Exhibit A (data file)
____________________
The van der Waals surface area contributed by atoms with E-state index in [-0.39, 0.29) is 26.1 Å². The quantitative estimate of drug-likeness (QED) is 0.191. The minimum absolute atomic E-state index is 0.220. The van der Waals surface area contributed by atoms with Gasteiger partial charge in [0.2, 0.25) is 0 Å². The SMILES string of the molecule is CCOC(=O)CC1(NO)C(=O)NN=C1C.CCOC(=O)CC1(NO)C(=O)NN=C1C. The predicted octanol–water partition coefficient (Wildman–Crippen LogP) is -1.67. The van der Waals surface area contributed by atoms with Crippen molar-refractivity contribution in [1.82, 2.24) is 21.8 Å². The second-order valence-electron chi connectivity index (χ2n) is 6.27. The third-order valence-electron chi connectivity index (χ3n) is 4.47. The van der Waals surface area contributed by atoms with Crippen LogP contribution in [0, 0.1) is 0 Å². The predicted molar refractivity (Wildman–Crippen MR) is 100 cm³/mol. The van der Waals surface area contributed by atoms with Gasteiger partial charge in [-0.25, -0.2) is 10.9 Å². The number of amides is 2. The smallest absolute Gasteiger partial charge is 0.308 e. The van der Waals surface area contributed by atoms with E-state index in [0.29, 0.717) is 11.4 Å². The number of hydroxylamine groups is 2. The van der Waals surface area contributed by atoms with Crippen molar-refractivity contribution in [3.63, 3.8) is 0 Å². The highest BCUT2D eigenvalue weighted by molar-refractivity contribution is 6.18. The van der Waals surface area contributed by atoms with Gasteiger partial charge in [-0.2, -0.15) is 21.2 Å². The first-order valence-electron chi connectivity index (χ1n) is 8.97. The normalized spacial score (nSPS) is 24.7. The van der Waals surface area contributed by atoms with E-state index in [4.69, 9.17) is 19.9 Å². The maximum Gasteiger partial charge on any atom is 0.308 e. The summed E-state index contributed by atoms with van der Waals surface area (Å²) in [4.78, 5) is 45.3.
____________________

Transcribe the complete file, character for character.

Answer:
The van der Waals surface area contributed by atoms with E-state index in [-0.39, 0.29) is 26.1 Å². The quantitative estimate of drug-likeness (QED) is 0.191. The minimum absolute atomic E-state index is 0.220. The van der Waals surface area contributed by atoms with Gasteiger partial charge in [0.2, 0.25) is 0 Å². The SMILES string of the molecule is CCOC(=O)CC1(NO)C(=O)NN=C1C.CCOC(=O)CC1(NO)C(=O)NN=C1C. The predicted octanol–water partition coefficient (Wildman–Crippen LogP) is -1.67. The van der Waals surface area contributed by atoms with Crippen molar-refractivity contribution in [1.82, 2.24) is 21.8 Å². The second-order valence-electron chi connectivity index (χ2n) is 6.27. The third-order valence-electron chi connectivity index (χ3n) is 4.47. The van der Waals surface area contributed by atoms with Crippen LogP contribution in [0, 0.1) is 0 Å². The predicted molar refractivity (Wildman–Crippen MR) is 100 cm³/mol. The van der Waals surface area contributed by atoms with Gasteiger partial charge in [-0.25, -0.2) is 10.9 Å². The number of amides is 2. The smallest absolute Gasteiger partial charge is 0.308 e. The van der Waals surface area contributed by atoms with E-state index in [0.29, 0.717) is 11.4 Å². The number of hydroxylamine groups is 2. The van der Waals surface area contributed by atoms with Crippen molar-refractivity contribution in [3.63, 3.8) is 0 Å². The highest BCUT2D eigenvalue weighted by molar-refractivity contribution is 6.18. The van der Waals surface area contributed by atoms with Gasteiger partial charge in [-0.2, -0.15) is 21.2 Å². The first-order valence-electron chi connectivity index (χ1n) is 8.97. The normalized spacial score (nSPS) is 24.7. The van der Waals surface area contributed by atoms with E-state index in [4.69, 9.17) is 19.9 Å². The maximum Gasteiger partial charge on any atom is 0.308 e. The summed E-state index contributed by atoms with van der Waals surface area (Å²) in [4.78, 5) is 45.3.